18. WB
    Reply

    Thanks for this treatment of the study–the most lucid I’ve read so far. I have been taking chelation therapy for @ 10 years. Began it because I heard from a reliable friend that it reduced cholesterol. It may have made a slight cholesterol difference, but what kept me coming back is that my blood pressure, which was marginally high (@ 130/92) and had been rising all my adult life, dropped 20 points on each end.
    I’ve been trying to figure other reasons why this might have happened, but the date of my starting chelation seems the only match time-wise. Still not sure about it. I’ve heard other similar reports on blood pressure benefit. With all the rumors out there–good against dementia, good for autism, good for cholesterol, heart disease, etc., I wish more testing could be done.
    Thanks again for your very helpful summary.

  19. tutorjb1
    Reply

    This is the first and only thing I’ve heard of EDTA Chelation Therapy and I’m glad to learn of the study’s findings. I am in a high-risk group for developing heart disease and won’t insist on EDTA Chelation Therapy if I do, if more promising benefits are not discovered.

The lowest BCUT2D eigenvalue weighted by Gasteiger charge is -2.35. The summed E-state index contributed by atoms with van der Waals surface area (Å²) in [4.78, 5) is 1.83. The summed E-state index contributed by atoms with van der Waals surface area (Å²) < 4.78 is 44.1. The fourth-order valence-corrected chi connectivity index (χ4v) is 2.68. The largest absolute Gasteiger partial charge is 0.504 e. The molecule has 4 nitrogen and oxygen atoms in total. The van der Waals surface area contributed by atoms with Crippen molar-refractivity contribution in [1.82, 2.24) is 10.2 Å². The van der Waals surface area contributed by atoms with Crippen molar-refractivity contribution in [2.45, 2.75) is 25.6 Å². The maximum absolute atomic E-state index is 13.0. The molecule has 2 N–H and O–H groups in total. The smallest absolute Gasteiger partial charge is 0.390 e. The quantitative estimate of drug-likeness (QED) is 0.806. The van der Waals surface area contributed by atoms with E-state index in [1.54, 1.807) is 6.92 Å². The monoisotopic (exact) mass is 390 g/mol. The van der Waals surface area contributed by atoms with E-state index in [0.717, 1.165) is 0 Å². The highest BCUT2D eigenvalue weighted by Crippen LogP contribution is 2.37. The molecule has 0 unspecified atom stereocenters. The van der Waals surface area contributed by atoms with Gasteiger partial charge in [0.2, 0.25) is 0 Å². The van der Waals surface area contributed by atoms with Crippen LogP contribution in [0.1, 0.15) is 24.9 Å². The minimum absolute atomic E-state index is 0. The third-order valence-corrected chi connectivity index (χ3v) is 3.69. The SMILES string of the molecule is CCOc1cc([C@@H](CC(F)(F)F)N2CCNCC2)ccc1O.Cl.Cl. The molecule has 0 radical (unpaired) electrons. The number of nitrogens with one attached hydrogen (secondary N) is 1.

Thank you, People’s Pharmacy,
    JB

  20. Hal
    Reply

    What about Bentonite (hydrated)? I thought this was an easier, cheaper, relatively safer way to remove heavy metals, despite being a slower process.
    Thoughts, Joe, Terry, Santa?
    A joyful day to all!
    –Hal

  21. MWT
    Reply

    My mother had 30+ EDTA chelation IVs because of a semi-blocked carotid artery during her seventies. She lived to be 91 and did not die of heart disease.

  22. RN
    Reply

    Yeah, but what about EDTA chelation for reduction of heavy metal toxicity? I realize that wasn’t the focus of this particular study, but are there other studies addressing this aspect?
    PEOPLE’S PHARMACY RESPONSE:
    As far as we can tell, EDTA chelation therapy is still considered valid for heavy metal toxicity. That is to say, patients with too much lead could undergo EDTA infusions to remove the extra lead or aluminum or mercury. There are now other types of chelation material available for this purpose as well. For example, there is now DMSA or DMPS. Both are available orally instead of intravenously.